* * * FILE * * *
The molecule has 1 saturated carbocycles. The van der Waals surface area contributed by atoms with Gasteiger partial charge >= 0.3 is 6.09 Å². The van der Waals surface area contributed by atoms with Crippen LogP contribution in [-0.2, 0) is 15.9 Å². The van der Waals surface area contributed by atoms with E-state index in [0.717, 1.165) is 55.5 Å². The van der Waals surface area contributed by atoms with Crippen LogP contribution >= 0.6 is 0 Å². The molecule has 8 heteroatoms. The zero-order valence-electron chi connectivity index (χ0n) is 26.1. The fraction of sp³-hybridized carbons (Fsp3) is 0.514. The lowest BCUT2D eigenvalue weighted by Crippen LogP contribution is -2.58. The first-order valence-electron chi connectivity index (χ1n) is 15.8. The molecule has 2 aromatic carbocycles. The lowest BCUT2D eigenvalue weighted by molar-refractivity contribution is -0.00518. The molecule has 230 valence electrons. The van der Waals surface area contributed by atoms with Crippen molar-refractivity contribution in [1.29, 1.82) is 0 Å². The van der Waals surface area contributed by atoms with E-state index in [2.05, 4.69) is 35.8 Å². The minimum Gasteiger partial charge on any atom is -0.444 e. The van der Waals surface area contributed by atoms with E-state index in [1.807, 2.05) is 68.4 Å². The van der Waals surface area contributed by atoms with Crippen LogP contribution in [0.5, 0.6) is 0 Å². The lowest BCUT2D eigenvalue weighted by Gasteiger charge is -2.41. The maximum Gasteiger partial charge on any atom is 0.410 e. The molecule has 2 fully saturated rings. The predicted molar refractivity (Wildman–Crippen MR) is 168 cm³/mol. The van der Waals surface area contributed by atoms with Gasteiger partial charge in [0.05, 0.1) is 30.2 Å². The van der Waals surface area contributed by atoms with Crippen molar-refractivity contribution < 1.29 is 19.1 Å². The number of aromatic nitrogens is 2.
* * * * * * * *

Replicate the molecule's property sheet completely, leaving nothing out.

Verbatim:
The molecule has 1 saturated carbocycles. The van der Waals surface area contributed by atoms with Gasteiger partial charge >= 0.3 is 6.09 Å². The van der Waals surface area contributed by atoms with Crippen LogP contribution in [-0.2, 0) is 15.9 Å². The van der Waals surface area contributed by atoms with E-state index in [0.717, 1.165) is 55.5 Å². The van der Waals surface area contributed by atoms with Crippen LogP contribution >= 0.6 is 0 Å². The molecule has 8 heteroatoms. The zero-order valence-electron chi connectivity index (χ0n) is 26.1. The fraction of sp³-hybridized carbons (Fsp3) is 0.514. The lowest BCUT2D eigenvalue weighted by Crippen LogP contribution is -2.58. The first-order valence-electron chi connectivity index (χ1n) is 15.8. The molecule has 2 aromatic carbocycles. The lowest BCUT2D eigenvalue weighted by molar-refractivity contribution is -0.00518. The molecule has 230 valence electrons. The van der Waals surface area contributed by atoms with Crippen molar-refractivity contribution in [1.29, 1.82) is 0 Å². The van der Waals surface area contributed by atoms with E-state index in [2.05, 4.69) is 35.8 Å². The minimum Gasteiger partial charge on any atom is -0.444 e. The van der Waals surface area contributed by atoms with E-state index in [1.807, 2.05) is 68.4 Å². The van der Waals surface area contributed by atoms with Crippen LogP contribution in [0.5, 0.6) is 0 Å². The lowest BCUT2D eigenvalue weighted by Gasteiger charge is -2.41. The maximum Gasteiger partial charge on any atom is 0.410 e. The molecule has 2 fully saturated rings. The predicted molar refractivity (Wildman–Crippen MR) is 168 cm³/mol. The van der Waals surface area contributed by atoms with Gasteiger partial charge in [0.05, 0.1) is 30.2 Å². The van der Waals surface area contributed by atoms with Crippen molar-refractivity contribution < 1.29 is 19.1 Å². The number of aromatic nitrogens is 2.